‘Well, your it’s your decision I suppose.’

‘It is my decision, thanks, and I’ll thank you not to interfere.’

‘Interfering now, am I? Well there’s gratitude for you, interfering indeed.’

‘You know what I mean.’

‘Yeah, you’re the boss and if I don’t like it then …’

‘Oh, don’t start that again.’


‘Yes, again, you always start with the boss nonsense.’

‘You mean the bit I started with.’

‘Yes, you started, you know, you where moaning at the start, telling me how to plan this novel, telling me I’m being bossy, when it’s you who are the bossy one, and now we’ve gone full donut back to the start-line again.’

‘Back to the beginning, huh?’


‘Like your story!’

‘Like my, no, you cheeky sod, not like my—‘

‘Yes, like your start stop end beginning twisty turny finish ending tale of repetition.’

‘Ah …’

‘You see, or rather you didn’t see it coming. And now it’s here it’s a bit of a—‘ there’s silence as D.Q. makes a movement behind his writing desk. ‘What are you doing with that large jewel encrusted dwarves sword?’

‘Changing direction.’

‘Changing what?’

‘Direction. Wait it’s too damn heavy. Ahhhh, this is a much better description.’

‘What the, where did you get that from?’

‘It’s an old one of yours, don’t you remember?’

‘Wait! Yes, let me see, of course. Ultra-pulse photon-clasp automatic firearm with omni-rotator and eyeball recog. That was a while ago. Let me just—‘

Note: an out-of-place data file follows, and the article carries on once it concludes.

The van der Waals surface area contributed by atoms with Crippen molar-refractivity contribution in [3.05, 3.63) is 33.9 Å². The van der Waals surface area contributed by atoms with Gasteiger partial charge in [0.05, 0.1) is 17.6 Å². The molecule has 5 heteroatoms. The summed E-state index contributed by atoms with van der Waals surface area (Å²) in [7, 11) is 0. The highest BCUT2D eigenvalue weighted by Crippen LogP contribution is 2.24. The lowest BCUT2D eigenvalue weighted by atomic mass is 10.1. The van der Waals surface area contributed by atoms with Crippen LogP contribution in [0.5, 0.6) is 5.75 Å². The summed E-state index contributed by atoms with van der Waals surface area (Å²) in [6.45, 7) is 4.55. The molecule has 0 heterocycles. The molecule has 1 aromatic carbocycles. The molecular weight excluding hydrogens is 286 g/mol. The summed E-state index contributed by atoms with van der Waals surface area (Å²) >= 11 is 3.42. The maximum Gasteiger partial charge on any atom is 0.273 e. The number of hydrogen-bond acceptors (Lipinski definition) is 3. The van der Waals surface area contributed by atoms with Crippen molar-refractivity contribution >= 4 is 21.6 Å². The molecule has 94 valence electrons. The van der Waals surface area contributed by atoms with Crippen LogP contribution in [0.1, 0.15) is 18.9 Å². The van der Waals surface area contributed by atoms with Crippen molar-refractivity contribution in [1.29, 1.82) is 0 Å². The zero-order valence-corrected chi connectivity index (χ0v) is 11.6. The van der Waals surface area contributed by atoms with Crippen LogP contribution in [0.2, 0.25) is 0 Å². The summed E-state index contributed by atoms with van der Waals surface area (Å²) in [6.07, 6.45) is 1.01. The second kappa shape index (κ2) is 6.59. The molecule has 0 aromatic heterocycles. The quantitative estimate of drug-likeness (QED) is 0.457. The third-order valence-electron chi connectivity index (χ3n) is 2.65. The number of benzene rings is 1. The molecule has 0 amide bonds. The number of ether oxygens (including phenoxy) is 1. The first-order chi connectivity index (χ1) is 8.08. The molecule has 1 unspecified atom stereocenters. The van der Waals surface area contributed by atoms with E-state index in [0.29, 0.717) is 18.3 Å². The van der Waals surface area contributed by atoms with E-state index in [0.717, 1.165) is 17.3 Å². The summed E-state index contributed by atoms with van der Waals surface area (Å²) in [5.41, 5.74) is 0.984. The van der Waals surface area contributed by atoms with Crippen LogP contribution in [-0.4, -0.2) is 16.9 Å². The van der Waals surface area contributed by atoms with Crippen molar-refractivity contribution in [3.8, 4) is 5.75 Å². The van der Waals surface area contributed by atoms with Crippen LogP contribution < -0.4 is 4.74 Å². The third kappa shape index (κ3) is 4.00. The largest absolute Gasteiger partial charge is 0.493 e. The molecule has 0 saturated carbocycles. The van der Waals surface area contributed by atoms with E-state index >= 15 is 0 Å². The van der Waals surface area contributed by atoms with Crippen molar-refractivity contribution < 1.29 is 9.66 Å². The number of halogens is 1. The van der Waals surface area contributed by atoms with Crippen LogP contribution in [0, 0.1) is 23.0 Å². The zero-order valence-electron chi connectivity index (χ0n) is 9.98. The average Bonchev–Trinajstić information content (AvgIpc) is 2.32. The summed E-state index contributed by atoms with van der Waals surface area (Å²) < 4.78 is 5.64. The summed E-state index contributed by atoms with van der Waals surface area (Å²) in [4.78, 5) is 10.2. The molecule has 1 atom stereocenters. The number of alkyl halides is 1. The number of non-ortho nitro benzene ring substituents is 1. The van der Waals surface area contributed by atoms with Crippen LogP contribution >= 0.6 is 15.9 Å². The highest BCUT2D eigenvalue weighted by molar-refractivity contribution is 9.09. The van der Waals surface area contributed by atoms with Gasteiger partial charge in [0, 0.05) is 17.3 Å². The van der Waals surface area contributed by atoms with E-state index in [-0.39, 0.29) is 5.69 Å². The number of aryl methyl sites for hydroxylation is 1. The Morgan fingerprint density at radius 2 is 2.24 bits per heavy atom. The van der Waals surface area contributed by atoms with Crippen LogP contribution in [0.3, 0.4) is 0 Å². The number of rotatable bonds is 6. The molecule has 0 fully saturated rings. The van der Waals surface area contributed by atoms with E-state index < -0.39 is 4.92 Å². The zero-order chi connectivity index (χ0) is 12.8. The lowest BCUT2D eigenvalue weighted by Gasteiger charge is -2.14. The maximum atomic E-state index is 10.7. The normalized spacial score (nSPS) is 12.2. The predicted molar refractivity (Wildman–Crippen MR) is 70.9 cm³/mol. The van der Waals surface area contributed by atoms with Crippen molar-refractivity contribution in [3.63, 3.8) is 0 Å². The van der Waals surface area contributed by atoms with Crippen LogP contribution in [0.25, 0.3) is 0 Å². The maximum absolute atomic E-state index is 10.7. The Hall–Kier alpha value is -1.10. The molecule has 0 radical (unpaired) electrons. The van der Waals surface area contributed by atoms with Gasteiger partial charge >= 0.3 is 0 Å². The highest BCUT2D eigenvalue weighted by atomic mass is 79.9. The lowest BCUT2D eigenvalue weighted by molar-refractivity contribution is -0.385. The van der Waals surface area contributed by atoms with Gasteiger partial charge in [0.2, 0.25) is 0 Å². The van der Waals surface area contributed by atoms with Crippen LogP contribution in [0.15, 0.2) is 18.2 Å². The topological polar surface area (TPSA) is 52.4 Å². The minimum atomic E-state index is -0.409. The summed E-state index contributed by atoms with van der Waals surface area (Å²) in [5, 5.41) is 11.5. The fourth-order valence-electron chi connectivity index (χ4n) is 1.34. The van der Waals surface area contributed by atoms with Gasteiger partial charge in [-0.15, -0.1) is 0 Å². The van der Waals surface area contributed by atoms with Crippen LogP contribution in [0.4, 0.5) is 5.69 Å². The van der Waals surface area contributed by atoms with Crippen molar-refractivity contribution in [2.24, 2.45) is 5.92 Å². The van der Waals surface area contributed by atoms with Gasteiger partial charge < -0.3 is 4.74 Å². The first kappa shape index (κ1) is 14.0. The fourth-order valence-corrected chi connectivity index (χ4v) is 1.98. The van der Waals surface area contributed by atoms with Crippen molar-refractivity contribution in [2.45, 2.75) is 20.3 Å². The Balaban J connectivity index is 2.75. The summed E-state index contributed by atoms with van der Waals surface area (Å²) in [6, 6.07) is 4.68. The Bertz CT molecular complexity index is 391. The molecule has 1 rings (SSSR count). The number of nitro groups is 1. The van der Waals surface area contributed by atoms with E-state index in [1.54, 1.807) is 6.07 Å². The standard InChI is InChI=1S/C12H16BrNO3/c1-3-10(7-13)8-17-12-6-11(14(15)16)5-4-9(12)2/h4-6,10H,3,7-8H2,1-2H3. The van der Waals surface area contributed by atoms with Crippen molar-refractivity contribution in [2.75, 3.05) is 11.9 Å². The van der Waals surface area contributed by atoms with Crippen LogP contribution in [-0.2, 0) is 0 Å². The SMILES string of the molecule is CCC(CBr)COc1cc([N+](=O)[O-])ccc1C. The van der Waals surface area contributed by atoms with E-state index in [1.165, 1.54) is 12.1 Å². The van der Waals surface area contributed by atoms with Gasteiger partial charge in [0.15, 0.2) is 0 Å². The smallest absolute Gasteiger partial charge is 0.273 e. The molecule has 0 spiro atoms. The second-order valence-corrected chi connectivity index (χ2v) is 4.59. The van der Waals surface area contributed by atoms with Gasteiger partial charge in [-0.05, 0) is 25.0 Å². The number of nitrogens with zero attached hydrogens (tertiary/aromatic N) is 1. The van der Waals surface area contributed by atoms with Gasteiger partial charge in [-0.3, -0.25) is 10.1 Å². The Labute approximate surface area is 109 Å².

‘No! Oh, ho, ho, no you don’t, not this time. Prepare to meet your make, er, your imaginator!’

He points his weapon and the gun lets out a loud Zzzzongping, quickly followed by a ftomb!

‘Bet you didn’t see that coming did you, mate? Change in the plot, see. Little twist. Playing on the end-beginning-end-beginning-end sequence with a drop of sufficient darkness to make the reader—‘

D.Q. peers over the top of his glasses. Then stands and gazes down from his messy paper covered work surface, to the unfolding scene on the shaggy carpet.

‘Are you alright?’

There is no answer.





Matteon, M.E. Lucas,  is a regular contributor to the Flash Fiction thread at Scribblers.

Short Bio:

Matteon AKA M.E. Lucas is a fifty-something (but not too many) architect, who attempts flash fiction and poetry on a regular basis. He began his escape into storytelling through the sci-fi comic 2000AD as a young boy, however, only wrote his first fiction five years ago following the death of his father. He has finished one novel, but seems content to keep on re-editing it!

M E Lucas Blog